Once a month I take a small plane to Vanga Hospital in the interior of Congo where for 48 hours, I put aside the rigors of running a relief program and return to patient care.I give lectures to the medical residents, meet with staff, and see patients.
A young couple came to see me yesterday afternoon…..they were carrying a child who was wrapped up fully in a blanket which seemed odd on this 88 degree December day.
‘We were disobedient when we were young' they told me. I had taught them when they were in their 2nd year of nursing school eleven years ago, but it took me a while to remember.They were single and dating at the time; she got pregnant in her third year and had to drop out.There was an impromptu (civil) marriage, she lived with her parents, and he continued his studies. After the baby was born they lived in a single room in her parent's house, taking turns going to school until eventually both finished.He found work and they moved into a home of their own.
They became a family.She got pregnant again…another boy, and they were delighted.He was promoted to Supervisor on the pediatric ward and when she got pregnant a 3rd time they both prayed for a girl.The baby was born; an exceptionally beautiful girl the couple told me; they named her appropriately, ‘Parfait Bonté de Dieu' (perfect act of kindness from God).Clearly God had forgiven them and blessed them with three healthy children, a good job, and a home.
At age two months, it seemed the child's head was growing faster than the rest of her body and after consultation at our hospital, they learned the child had hydrocephalus, a congenital blockage of the drainage system of the brain causing the head to swell beyond the girth of the bones. If untreated, the excess fluid gradually increases pressure on the baby's brain, resulting in brain damage and loss of mental and physical abilities Young baby Parfait is developmentally normal at this stage of her life. While she cannot sit up due to the enormous weight of her head, she is quite determined and crawls on all fours with her head rubbing against the ground.Her condition without surgery however, will worsen and ultimately cause her demise.
They came to ask if I could help find treatment for their child.In the course of our conversation, they also shared with me the burden of guilt they carried from a sin, eleven years ago. "We did everything right after she became pregnant", he told me, "We had a civil wedding (they were too embarrassed to get married in the church), we wrote a letter of apology to the school, we lived apart in order to pursue our studies and we asked God for forgiveness.If this is God's way of punishing us", they told me, "we will accept it, for the wrong we did when we were young."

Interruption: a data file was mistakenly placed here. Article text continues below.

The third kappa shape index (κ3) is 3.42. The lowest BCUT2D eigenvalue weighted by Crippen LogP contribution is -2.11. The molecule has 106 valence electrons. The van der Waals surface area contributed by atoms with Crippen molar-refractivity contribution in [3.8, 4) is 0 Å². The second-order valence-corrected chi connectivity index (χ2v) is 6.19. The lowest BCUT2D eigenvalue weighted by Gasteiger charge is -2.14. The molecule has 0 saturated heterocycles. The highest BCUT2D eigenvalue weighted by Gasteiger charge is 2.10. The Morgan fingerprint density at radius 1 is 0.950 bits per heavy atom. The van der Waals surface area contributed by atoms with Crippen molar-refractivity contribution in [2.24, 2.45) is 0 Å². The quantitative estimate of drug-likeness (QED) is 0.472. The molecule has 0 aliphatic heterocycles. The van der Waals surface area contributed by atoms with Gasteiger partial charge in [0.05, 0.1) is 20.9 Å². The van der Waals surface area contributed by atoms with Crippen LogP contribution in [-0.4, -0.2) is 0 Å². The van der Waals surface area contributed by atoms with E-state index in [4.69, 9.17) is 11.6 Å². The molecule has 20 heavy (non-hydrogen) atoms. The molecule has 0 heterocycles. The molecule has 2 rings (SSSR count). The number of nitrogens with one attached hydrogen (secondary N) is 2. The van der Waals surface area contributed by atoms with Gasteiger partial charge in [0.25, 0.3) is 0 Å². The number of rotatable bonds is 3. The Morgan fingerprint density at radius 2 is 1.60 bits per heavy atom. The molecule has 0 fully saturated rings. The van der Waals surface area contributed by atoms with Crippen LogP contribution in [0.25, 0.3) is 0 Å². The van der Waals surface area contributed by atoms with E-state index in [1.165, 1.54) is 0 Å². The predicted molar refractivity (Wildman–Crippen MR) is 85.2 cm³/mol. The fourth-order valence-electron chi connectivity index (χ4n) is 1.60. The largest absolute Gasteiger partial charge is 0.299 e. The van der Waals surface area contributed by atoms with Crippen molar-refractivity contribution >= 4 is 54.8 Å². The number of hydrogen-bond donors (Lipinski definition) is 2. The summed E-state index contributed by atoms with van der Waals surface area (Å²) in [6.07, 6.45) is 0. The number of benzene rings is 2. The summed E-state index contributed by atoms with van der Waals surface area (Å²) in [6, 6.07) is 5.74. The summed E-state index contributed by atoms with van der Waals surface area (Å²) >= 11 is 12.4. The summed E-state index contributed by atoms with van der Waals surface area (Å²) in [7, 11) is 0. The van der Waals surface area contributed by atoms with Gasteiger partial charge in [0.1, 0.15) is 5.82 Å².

‘Who sinned", the disciples asked Jesus, "this man or his parents that he was born blind?Neither this man nor his parents sinned", said Jesus, "but this happened so that the work of God might be displayed in his life. As long as it is day, we must do the work of him who sent me".
We cannot know God's purpose in allowing ‘Parfait Bonté de Dieu" to be afflicted with a problem we have little chance of repairing in the Democratic Republic of Congo.Parfait's only hope of a cure will come from afar………as our only hope too…..comes from afar.
Like this young couple, we have all sinned and deserve judgment for our shortcomings. Praise God that as believers, we are under grace and not under condemnation.This was the ‘prescription' that I gave to this young couple on a warm and bright December afternoon.
I wish I had a remedy to offer young baby Parfait…. but I don't. I am struck by Jesus' closing words in John 3: 9 above, "As long as it is day, we must do the work of him who sent me". God sent Ann and me, through you, to a foreign land to minister to children such as these…..but even if I had the training of a neurosurgeon, the means to fix this problem is simply not available here.
But God knows that……. and only asks us to do each day….. that which is possible.
May our hearts be filled with both compassion and hope this Christmas Season,
Bill and Ann Clemmer
American Baptist Missionaries
Kinshasa, Democratic Republic of Congo